Presented by STARC Productions
Reviewed 10th October 2019
From its ecstatic opening to its charming and satisfying end, Terrence McNally’s Frankie And Johnny In The Claire de Lune has that undeniable energy that good writing has in the hands of good artists that allows an audience to fall effortlessly into the world it created. STARC Productions has been offering us mainly two hander plays for a couple of years now. Stefanie Rossi and Marc Clement have shown how much an actor can grow with the trust and freedom that is gained by working in an environment where their talents have been given the freedom to enhance the art of good storytelling.
Frankie and Johnny are representative of everyone who has any memory of that first date that turns into the beginning of a lifetime commitment. It is about excitement, fear, the risk of promises, pressing forward into the unknown and risking everything to achieve the impossible. What is remarkable is McNally’s ability to show us what happens to ordinary people. The writing is sharp, edgy, funny, filled with pathos, challenge, humility, stubbornness. All the things that go together to make a rounded human being. But, above all, it’s about courage. How much courage does a human being need to take a risk on someone else’s involvement in their life, especially if they have been burned before?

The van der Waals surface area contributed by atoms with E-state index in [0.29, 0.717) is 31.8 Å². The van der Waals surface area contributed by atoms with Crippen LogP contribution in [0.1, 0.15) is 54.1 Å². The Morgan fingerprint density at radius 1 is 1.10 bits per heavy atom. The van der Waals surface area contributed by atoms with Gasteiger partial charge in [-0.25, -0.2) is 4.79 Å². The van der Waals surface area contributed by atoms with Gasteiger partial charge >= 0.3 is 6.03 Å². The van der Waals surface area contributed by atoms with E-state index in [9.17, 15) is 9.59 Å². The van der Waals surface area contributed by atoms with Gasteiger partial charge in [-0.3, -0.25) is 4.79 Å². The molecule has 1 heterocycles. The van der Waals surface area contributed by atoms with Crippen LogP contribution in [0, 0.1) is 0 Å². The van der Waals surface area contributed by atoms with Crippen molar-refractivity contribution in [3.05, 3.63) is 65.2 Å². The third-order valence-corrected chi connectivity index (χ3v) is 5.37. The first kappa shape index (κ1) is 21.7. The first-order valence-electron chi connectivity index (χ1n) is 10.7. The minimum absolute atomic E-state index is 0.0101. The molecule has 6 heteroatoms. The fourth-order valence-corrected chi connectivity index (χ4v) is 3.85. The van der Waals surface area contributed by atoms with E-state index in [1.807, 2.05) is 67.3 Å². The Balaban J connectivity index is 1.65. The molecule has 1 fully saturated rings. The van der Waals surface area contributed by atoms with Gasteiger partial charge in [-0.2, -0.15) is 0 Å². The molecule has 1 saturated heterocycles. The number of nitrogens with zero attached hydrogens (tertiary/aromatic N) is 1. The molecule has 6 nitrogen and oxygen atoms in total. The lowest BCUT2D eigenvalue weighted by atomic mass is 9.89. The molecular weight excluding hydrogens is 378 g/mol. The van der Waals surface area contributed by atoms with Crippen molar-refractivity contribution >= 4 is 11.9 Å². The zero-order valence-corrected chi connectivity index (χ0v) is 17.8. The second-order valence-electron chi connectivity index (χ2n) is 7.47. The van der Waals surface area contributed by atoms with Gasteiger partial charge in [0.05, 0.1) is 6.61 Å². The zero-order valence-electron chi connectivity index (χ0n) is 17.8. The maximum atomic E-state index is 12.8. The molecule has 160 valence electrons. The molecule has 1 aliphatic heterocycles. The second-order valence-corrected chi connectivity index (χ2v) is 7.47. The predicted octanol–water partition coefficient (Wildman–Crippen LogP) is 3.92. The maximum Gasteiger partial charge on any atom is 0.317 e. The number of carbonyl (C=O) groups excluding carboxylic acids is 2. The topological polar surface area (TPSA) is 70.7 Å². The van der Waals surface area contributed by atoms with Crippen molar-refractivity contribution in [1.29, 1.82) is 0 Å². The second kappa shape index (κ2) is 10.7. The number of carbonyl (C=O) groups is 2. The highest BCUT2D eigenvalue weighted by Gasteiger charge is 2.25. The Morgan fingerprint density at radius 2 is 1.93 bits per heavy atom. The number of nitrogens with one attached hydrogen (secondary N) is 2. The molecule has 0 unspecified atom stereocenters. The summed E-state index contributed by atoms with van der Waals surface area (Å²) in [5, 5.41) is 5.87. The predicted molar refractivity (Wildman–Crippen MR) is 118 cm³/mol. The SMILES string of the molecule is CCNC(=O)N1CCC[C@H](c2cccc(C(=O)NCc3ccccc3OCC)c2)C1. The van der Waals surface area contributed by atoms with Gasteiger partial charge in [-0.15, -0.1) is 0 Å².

Clement shines as the hapless, yet charismatic, Johnny who has found his muse. The performance gives Clement the opportunity to mine his ever-growing skills. His emotional intelligence guides him through the gamut of emotions required to breathe life into Johnny’s character. He is one minute in the heaven of love and next in the depths of despair as he woos the mercurial Frankie. Rossi’s Frankie is sensitively and intelligently crafted by an actor in her element. The seamless emotional changes, the strident, defiant woman in fear of losing something she can’t quite put her finger on. It’s an interesting and dynamic performance from both of these gifted actors.
Tony Knight has enhanced the relationship of these two loveable oddballs with some very clever and dynamic direction. The set design (coyly credited to STARC Productions) is just right for 80’s New York. I love lighting you don’t notice because it fits seamlessly into the story; Stephen Dean’s lighting adds mood and energy into the work and supports the big emotional moments with care and sensitivity. The sound design is wonderfully supportive of the story (some things are, from memory, scripted) but there are a couple of moments of pure genius.
Another work from STARC Productions that adds to the high standard of work we have come to expect from this company. A night in the theatre that will have you laughing at the story and yourself and there are a couple moments that remind us how big life is however ordinary our lives are. Don’t miss it, good acting, good direction and excellent writing from one of America’s great writers.
Reviewed by Adrian Barnes
Venue: Bakehouse Theatre
Season: 10th, 11th, 12th, 16th,17th 18th,19th October 8.00pm
Duration: 100 minutes (no interval)
Tickets: Adults $30, Students $20, Groups (6+) $26. Conc $26